The student media organization of California State University Northridge

Daily Sundial

The student media organization of California State University Northridge

Daily Sundial

The student media organization of California State University Northridge

Daily Sundial

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CSUN student aspires to make a difference in kids’ lives

Elsa Tejada, a 20-year-old child and adolescent development major, stands in front of Buchanan Street Elementary School, where her volunteering helped her see that she was making a difference. Photo Credit: Andres Aguila / Daily Sundial

After graduation, Elsa Tejeda sees herself 3,000 miles away in New York City where she plans to take her passion for teaching elementary students with autism.

The junior, child and adolescent development major, believes that special needs children need a lot of visual work and undivided attention to help them learn better. But she doesn’t mind being busy when it comes to teaching kids, its something she said comes natural.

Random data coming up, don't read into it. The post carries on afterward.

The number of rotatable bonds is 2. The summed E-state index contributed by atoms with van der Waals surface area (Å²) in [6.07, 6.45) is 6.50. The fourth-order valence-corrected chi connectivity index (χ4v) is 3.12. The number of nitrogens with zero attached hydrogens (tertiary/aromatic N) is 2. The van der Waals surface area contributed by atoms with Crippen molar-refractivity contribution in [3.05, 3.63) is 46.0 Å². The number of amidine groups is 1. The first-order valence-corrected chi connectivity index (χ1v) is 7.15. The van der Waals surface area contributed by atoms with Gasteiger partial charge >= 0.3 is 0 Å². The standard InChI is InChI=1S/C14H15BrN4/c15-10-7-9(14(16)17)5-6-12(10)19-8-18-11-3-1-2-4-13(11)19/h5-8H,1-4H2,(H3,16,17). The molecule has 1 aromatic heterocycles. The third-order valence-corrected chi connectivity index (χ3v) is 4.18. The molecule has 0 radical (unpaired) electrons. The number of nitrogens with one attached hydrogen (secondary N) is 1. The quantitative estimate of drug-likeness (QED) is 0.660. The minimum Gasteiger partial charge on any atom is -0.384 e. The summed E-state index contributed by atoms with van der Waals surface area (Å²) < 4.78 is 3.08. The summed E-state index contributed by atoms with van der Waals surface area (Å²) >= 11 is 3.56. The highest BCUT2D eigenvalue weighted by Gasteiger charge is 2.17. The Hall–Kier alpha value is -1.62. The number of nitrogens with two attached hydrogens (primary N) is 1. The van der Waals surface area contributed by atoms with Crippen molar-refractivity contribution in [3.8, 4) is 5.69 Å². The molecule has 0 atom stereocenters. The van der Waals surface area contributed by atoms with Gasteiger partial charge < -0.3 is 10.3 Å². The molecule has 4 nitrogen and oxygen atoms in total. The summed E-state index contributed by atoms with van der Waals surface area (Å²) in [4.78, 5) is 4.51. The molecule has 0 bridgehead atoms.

“I guess I’m just a kid at heart,” she said.

Tejada has had plenty of time to test out her career choice. She volunteered in a special education class and described it as the best experience.

“There’s a lot to do and help them with,” Tejada said. “There isn’t really a moment where you can just sit back and relax during instruction time.”

Child development courses have taught her how children develop mentally and socially and she’s able to make connections and apply them when she’s around kids, she said.

While volunteering in a pre-kindergarten class, Tejeda was able to apply what she had learned with a student who was having trouble reading.

“I’d sit there with him and guide him and every time he’d get a hang of it he’d have a big smile on and say thanks,” Tejeda said.  “Just seeing how proud he was of himself made me feel good.”

On one occasion, she interviewed her first grade teacher as part of a college class and found motivation and reassured her she was on the right path.

“She told me she wasn’t surprised that I was going to actually stick to teaching because as a kid in her class, she said I wouldn’t mind helping my peers,” Tejada said.

Tejada said she lives in the library, and helps take care of her nieces and nephews when she goes home on weekends.

“I do appreciate the education I get from my classes, but there’s nothing like getting real life experience when it comes to taking care of kids,” Tejada said.

Her experience made her feel like she was a part of something bigger than herself, she said. And she  made a real connection with the kids.

“They are entertaining,” Tejada said. “And too many people underestimate their abilities and level of knowledge.”

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